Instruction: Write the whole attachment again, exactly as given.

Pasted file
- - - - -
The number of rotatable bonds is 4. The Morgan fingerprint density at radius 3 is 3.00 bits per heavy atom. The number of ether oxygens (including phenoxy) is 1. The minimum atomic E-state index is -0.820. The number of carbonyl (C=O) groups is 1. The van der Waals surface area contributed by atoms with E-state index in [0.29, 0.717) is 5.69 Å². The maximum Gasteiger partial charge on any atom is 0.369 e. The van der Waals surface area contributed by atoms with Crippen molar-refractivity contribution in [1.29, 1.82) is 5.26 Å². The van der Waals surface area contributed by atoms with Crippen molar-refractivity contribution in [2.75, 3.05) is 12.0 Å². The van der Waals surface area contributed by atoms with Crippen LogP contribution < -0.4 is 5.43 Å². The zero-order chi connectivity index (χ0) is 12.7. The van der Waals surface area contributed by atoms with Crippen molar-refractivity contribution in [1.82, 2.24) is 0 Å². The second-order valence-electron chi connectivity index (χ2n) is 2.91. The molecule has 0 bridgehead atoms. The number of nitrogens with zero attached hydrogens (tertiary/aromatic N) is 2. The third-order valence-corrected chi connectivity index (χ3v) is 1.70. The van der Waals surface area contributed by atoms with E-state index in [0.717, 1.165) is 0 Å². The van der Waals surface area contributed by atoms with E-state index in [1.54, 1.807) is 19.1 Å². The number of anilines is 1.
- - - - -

The number of rotatable bonds is 4. The Morgan fingerprint density at radius 3 is 3.00 bits per heavy atom. The number of ether oxygens (including phenoxy) is 1. The minimum atomic E-state index is -0.820. The number of carbonyl (C=O) groups is 1. The van der Waals surface area contributed by atoms with E-state index in [0.29, 0.717) is 5.69 Å². The maximum Gasteiger partial charge on any atom is 0.369 e. The van der Waals surface area contributed by atoms with Crippen molar-refractivity contribution in [1.29, 1.82) is 5.26 Å². The van der Waals surface area contributed by atoms with Crippen molar-refractivity contribution in [2.75, 3.05) is 12.0 Å². The van der Waals surface area contributed by atoms with Crippen LogP contribution < -0.4 is 5.43 Å². The zero-order chi connectivity index (χ0) is 12.7. The van der Waals surface area contributed by atoms with Crippen molar-refractivity contribution in [1.82, 2.24) is 0 Å². The second-order valence-electron chi connectivity index (χ2n) is 2.91. The molecule has 0 bridgehead atoms. The number of nitrogens with zero attached hydrogens (tertiary/aromatic N) is 2. The third-order valence-corrected chi connectivity index (χ3v) is 1.70. The van der Waals surface area contributed by atoms with E-state index in [0.717, 1.165) is 0 Å². The van der Waals surface area contributed by atoms with E-state index in [1.54, 1.807) is 19.1 Å². The number of anilines is 1.